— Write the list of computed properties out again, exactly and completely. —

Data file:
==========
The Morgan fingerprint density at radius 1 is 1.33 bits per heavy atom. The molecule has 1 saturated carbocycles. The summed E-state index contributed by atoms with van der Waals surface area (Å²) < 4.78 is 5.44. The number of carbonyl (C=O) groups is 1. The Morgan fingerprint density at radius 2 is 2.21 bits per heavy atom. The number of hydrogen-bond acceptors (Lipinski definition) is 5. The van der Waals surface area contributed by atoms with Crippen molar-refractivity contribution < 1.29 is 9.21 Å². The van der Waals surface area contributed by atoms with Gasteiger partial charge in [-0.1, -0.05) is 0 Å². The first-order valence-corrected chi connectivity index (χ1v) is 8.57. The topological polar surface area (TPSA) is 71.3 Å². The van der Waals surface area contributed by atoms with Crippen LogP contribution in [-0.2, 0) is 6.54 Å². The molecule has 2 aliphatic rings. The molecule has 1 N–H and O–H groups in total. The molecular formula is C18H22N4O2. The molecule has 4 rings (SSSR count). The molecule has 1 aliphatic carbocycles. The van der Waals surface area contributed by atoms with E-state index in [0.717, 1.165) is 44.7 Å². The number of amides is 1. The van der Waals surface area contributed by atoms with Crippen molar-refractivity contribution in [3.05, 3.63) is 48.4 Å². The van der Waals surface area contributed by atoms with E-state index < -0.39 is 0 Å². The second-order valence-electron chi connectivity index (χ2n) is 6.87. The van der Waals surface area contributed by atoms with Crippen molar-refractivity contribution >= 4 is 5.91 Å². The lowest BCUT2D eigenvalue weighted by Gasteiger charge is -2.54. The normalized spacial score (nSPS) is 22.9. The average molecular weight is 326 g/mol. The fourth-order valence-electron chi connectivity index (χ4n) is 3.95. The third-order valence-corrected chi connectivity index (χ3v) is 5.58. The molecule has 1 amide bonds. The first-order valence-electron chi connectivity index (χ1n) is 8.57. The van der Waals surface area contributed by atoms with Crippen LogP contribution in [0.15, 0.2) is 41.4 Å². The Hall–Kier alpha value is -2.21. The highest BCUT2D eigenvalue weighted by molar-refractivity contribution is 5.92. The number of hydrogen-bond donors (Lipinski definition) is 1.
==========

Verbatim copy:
The Morgan fingerprint density at radius 1 is 1.33 bits per heavy atom. The molecule has 1 saturated carbocycles. The summed E-state index contributed by atoms with van der Waals surface area (Å²) < 4.78 is 5.44. The number of carbonyl (C=O) groups is 1. The Morgan fingerprint density at radius 2 is 2.21 bits per heavy atom. The number of hydrogen-bond acceptors (Lipinski definition) is 5. The van der Waals surface area contributed by atoms with Crippen molar-refractivity contribution < 1.29 is 9.21 Å². The van der Waals surface area contributed by atoms with Gasteiger partial charge in [-0.1, -0.05) is 0 Å². The first-order valence-corrected chi connectivity index (χ1v) is 8.57. The topological polar surface area (TPSA) is 71.3 Å². The van der Waals surface area contributed by atoms with Crippen LogP contribution in [-0.2, 0) is 6.54 Å². The molecule has 2 aliphatic rings. The molecule has 1 N–H and O–H groups in total. The molecular formula is C18H22N4O2. The molecule has 4 rings (SSSR count). The molecule has 1 aliphatic carbocycles. The van der Waals surface area contributed by atoms with E-state index in [0.717, 1.165) is 44.7 Å². The number of amides is 1. The van der Waals surface area contributed by atoms with Crippen molar-refractivity contribution in [3.05, 3.63) is 48.4 Å². The van der Waals surface area contributed by atoms with E-state index < -0.39 is 0 Å². The second-order valence-electron chi connectivity index (χ2n) is 6.87. The van der Waals surface area contributed by atoms with Crippen molar-refractivity contribution >= 4 is 5.91 Å². The lowest BCUT2D eigenvalue weighted by Gasteiger charge is -2.54. The normalized spacial score (nSPS) is 22.9. The average molecular weight is 326 g/mol. The fourth-order valence-electron chi connectivity index (χ4n) is 3.95. The third-order valence-corrected chi connectivity index (χ3v) is 5.58. The molecule has 1 amide bonds. The first-order valence-electron chi connectivity index (χ1n) is 8.57. The van der Waals surface area contributed by atoms with Crippen LogP contribution in [0.15, 0.2) is 41.4 Å². The Hall–Kier alpha value is -2.21. The highest BCUT2D eigenvalue weighted by molar-refractivity contribution is 5.92. The number of hydrogen-bond donors (Lipinski definition) is 1.